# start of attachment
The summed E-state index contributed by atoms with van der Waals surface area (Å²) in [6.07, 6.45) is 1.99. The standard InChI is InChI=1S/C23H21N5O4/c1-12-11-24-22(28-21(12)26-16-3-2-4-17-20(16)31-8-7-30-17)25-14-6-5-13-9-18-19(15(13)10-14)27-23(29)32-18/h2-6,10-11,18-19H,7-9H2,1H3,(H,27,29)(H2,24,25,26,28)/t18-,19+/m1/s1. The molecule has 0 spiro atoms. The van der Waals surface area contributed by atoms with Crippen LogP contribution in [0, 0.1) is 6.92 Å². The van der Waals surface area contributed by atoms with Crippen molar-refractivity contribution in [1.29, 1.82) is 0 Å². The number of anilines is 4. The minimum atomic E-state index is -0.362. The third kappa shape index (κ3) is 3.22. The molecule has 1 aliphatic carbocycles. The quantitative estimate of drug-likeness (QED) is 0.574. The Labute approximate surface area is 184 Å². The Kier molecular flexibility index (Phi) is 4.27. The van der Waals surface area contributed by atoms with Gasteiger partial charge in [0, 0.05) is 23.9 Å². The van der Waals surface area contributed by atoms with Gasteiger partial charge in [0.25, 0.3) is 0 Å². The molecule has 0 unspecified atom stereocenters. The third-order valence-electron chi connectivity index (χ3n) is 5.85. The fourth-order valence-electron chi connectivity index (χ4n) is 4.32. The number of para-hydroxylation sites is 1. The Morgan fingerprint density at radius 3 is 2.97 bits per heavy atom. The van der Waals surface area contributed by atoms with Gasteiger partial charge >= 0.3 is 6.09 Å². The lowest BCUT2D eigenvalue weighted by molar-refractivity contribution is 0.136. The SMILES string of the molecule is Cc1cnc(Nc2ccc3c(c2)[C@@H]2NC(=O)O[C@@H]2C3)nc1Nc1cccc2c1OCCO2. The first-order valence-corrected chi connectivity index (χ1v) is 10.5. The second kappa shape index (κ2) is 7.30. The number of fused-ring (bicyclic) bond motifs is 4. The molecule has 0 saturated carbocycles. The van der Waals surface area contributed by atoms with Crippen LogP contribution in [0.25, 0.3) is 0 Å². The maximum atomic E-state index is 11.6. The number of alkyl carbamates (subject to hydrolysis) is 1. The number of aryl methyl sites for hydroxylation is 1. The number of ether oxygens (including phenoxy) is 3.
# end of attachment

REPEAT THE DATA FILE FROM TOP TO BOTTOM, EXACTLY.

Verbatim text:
The summed E-state index contributed by atoms with van der Waals surface area (Å²) in [6.07, 6.45) is 1.99. The standard InChI is InChI=1S/C23H21N5O4/c1-12-11-24-22(28-21(12)26-16-3-2-4-17-20(16)31-8-7-30-17)25-14-6-5-13-9-18-19(15(13)10-14)27-23(29)32-18/h2-6,10-11,18-19H,7-9H2,1H3,(H,27,29)(H2,24,25,26,28)/t18-,19+/m1/s1. The molecule has 0 spiro atoms. The van der Waals surface area contributed by atoms with Crippen LogP contribution in [0, 0.1) is 6.92 Å². The van der Waals surface area contributed by atoms with Crippen molar-refractivity contribution in [1.29, 1.82) is 0 Å². The number of anilines is 4. The minimum atomic E-state index is -0.362. The third kappa shape index (κ3) is 3.22. The molecule has 1 aliphatic carbocycles. The quantitative estimate of drug-likeness (QED) is 0.574. The Labute approximate surface area is 184 Å². The Kier molecular flexibility index (Phi) is 4.27. The van der Waals surface area contributed by atoms with Gasteiger partial charge in [0, 0.05) is 23.9 Å². The van der Waals surface area contributed by atoms with Gasteiger partial charge in [0.25, 0.3) is 0 Å². The molecule has 0 unspecified atom stereocenters. The third-order valence-electron chi connectivity index (χ3n) is 5.85. The fourth-order valence-electron chi connectivity index (χ4n) is 4.32. The number of para-hydroxylation sites is 1. The Morgan fingerprint density at radius 3 is 2.97 bits per heavy atom. The van der Waals surface area contributed by atoms with Gasteiger partial charge >= 0.3 is 6.09 Å². The lowest BCUT2D eigenvalue weighted by molar-refractivity contribution is 0.136. The SMILES string of the molecule is Cc1cnc(Nc2ccc3c(c2)[C@@H]2NC(=O)O[C@@H]2C3)nc1Nc1cccc2c1OCCO2. The first-order valence-corrected chi connectivity index (χ1v) is 10.5. The second kappa shape index (κ2) is 7.30. The number of fused-ring (bicyclic) bond motifs is 4. The molecule has 0 saturated carbocycles. The van der Waals surface area contributed by atoms with Crippen LogP contribution in [0.25, 0.3) is 0 Å². The maximum atomic E-state index is 11.6. The number of alkyl carbamates (subject to hydrolysis) is 1. The number of aryl methyl sites for hydroxylation is 1. The number of ether oxygens (including phenoxy) is 3.